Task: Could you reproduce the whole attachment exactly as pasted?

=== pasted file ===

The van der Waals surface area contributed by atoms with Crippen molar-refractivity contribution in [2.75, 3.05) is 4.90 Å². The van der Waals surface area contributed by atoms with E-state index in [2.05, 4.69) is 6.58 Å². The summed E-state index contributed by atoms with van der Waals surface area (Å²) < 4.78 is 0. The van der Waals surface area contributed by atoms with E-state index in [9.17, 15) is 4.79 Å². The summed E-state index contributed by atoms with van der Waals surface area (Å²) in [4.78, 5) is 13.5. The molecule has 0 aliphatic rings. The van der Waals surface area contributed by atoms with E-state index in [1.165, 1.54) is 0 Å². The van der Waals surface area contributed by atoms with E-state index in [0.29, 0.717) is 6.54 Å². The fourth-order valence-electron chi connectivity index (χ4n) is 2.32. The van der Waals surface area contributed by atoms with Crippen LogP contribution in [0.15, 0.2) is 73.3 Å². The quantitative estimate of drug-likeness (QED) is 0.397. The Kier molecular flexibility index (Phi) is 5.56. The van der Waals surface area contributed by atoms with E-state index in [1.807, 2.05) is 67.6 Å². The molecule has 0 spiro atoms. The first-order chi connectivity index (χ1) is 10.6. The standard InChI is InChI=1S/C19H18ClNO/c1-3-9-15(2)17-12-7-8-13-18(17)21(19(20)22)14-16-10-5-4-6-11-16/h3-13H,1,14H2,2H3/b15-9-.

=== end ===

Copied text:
The van der Waals surface area contributed by atoms with Crippen molar-refractivity contribution in [2.75, 3.05) is 4.90 Å². The van der Waals surface area contributed by atoms with E-state index in [2.05, 4.69) is 6.58 Å². The summed E-state index contributed by atoms with van der Waals surface area (Å²) < 4.78 is 0. The van der Waals surface area contributed by atoms with E-state index in [9.17, 15) is 4.79 Å². The summed E-state index contributed by atoms with van der Waals surface area (Å²) in [4.78, 5) is 13.5. The molecule has 0 aliphatic rings. The van der Waals surface area contributed by atoms with E-state index in [1.165, 1.54) is 0 Å². The van der Waals surface area contributed by atoms with E-state index in [0.29, 0.717) is 6.54 Å². The fourth-order valence-electron chi connectivity index (χ4n) is 2.32. The van der Waals surface area contributed by atoms with Crippen LogP contribution in [0.15, 0.2) is 73.3 Å². The quantitative estimate of drug-likeness (QED) is 0.397. The Kier molecular flexibility index (Phi) is 5.56. The van der Waals surface area contributed by atoms with E-state index in [1.807, 2.05) is 67.6 Å². The molecule has 0 spiro atoms. The first-order chi connectivity index (χ1) is 10.6. The standard InChI is InChI=1S/C19H18ClNO/c1-3-9-15(2)17-12-7-8-13-18(17)21(19(20)22)14-16-10-5-4-6-11-16/h3-13H,1,14H2,2H3/b15-9-.